The following laws control wiretapping in the United States:
- Title III (1968) provides for wiretaps in criminal cases where telephony was used in planning one of a short list (originally 25, now nearly 100) of crimes, where there is probable cause, and where wiretapping is a last resort.
- Foreign Intelligence Services Act (1978) adds probable cause that the target is the agent of a foreign power, later amended to include terrorist groups.
- Electronic Communications Privacy Act (1986) sets out rules for pen/traps, which record numbers dialled and trap incoming calls.
- The PATRIOT Act (2001) adds “lone-wolf” suspected terrorists to FISA.
Two key Supreme Court cases control the application of existing wiretap laws. The first, Katz v United States (1967), established that even in a public phone booth wiretapping constitutes a search and requires a warrant because the Fourth Amendment protects people, not places. Title III was drafted in response, and sets out warrant procedures. The second, Smith v Maryland (1979), created “third-party doctrine”, which holds that no reasonable expectation of privacy applies to information voluntarily conveyed to a third party – such as the address written on a letter or a dialled phone number. Protection for the contents of a package in the US goes all the way back to the 18th century, and, like the Fourth Amendment, devolves from the US’s colonial history. Taken together, this is the basis for treating content differently from metadata.
In their research, Landau and her co-authors discovered that the current (2005) Department of Justice manual on electronic surveillance includes “dialing, routing, addressing, and signaling information” in its definition of non-content, and specifies that this includes IP addresses, port numbers, and “to” and “from” information included in the email header.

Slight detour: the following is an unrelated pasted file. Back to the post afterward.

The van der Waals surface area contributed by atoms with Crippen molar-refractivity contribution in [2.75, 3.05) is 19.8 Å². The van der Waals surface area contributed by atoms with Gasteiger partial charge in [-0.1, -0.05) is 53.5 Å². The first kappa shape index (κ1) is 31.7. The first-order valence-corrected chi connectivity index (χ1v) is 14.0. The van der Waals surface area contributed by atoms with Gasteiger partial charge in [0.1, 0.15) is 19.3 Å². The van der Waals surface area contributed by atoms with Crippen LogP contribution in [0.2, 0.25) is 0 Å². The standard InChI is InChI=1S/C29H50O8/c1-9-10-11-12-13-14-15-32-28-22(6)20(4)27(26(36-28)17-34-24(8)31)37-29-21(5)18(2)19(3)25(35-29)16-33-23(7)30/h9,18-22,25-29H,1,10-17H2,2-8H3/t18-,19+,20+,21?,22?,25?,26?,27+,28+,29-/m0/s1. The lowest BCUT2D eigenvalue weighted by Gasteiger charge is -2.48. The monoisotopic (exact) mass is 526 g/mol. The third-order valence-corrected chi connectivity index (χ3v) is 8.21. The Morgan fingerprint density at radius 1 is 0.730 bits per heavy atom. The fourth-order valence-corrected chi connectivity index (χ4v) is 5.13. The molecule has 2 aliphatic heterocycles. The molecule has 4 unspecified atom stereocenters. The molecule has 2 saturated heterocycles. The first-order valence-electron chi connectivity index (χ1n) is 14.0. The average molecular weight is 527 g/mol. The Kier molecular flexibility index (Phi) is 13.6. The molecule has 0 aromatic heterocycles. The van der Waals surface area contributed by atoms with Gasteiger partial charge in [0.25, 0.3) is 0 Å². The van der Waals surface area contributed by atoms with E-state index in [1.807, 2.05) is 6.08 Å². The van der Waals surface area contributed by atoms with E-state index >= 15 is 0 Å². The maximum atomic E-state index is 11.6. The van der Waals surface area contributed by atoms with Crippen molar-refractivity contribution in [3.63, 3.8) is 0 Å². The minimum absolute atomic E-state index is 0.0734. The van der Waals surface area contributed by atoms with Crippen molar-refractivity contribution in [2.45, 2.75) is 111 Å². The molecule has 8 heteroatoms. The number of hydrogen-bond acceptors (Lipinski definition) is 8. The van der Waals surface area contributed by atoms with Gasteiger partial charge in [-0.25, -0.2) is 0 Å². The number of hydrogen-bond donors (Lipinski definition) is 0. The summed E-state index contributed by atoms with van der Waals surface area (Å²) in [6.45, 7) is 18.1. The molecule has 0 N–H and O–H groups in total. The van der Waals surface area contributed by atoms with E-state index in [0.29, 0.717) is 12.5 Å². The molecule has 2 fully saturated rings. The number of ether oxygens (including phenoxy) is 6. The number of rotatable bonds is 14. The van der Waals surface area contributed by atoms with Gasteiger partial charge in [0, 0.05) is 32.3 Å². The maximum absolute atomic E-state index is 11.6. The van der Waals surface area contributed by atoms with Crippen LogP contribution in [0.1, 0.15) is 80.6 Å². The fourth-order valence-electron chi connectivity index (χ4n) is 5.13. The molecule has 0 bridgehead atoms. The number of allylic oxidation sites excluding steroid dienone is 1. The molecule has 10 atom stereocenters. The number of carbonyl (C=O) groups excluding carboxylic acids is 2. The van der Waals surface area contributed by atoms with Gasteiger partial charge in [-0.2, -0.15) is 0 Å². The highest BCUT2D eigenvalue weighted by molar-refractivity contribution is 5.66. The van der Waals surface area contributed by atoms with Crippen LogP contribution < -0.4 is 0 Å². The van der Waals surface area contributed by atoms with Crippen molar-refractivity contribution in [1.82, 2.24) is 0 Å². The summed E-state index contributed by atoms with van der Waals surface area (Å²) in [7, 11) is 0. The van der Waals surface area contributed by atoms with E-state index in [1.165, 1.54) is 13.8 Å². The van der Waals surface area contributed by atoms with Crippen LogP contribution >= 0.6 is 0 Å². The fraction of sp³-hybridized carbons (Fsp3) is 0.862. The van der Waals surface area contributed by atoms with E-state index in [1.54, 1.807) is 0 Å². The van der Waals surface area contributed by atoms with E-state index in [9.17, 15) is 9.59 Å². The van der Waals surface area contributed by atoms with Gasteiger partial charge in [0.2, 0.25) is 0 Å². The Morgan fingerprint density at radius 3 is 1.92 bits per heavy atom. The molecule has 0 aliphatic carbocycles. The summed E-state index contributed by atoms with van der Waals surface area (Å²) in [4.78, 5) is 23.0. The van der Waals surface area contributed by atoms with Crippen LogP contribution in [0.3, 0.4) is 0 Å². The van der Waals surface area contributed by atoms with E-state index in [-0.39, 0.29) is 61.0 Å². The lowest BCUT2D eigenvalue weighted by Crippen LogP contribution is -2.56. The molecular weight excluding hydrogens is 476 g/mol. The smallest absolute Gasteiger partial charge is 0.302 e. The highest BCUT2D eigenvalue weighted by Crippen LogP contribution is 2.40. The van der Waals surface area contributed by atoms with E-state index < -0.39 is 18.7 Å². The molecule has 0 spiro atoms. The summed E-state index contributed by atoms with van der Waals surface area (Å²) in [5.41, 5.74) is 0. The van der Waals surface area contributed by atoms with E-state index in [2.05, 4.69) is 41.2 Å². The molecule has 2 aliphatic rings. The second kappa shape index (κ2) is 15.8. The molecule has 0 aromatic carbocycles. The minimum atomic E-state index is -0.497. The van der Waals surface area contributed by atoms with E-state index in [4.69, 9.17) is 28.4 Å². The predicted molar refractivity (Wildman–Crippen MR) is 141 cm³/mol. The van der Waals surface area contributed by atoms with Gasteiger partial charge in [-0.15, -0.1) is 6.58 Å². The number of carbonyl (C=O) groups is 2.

However, the public switched telephone network (PSTN) and IP communications are fundamentally different architectures. In IP-based communications, there is no dialling; routing does not map easily to identifiable end points (and a single email’s packets may follow many different paths), addressing information may mean one thing to computer protocols and another to the humans using them, and signalling means setting up an end-to-end TCP connection. Other problems with the distinctions created by Katz and Smith include: where a service occurs; whether non-content can reveal content; and whether non-content is content. Third-party doctrine similarly poses problems: users can’t be said to share information voluntarily or knowingly when they can’t tell if a third party is involved in a DNS request; URLs comprise both addressing information (the base domain) and content (the path specifying a page); and proxy servers introduce additional complications. Other commonly used technologies – NAT, firewalls, domain fronting, notification services, basic email headers that can reveal location, and packet lengths that can reveal the content of the communication – further blur the boundaries of the traditional distinction between content and metadata.
They conclude that the rules are too difficult to apply, that trying to apply the old rules on the internet leads to inconsistent results, and that the concept that metadata is wholly distinguishable from content no longer works. The paper concludes with recommendations for the DoJ, judges, and policy makers. For the DoJ, it recommends that “to” and “from” should be seen as content, not signalling information. For policy makers, the paper recommends grounding the law more solidly in today’s technical realities without focusing too much on today’s technologies and being aware that “big data” may give law enforcement insight into individuals that under traditionally required a warrant or court order. Third-party doctrine may have to be reconsidered, as Supreme Court Justice Sonia Sotomayor noted in US v Jones (2012).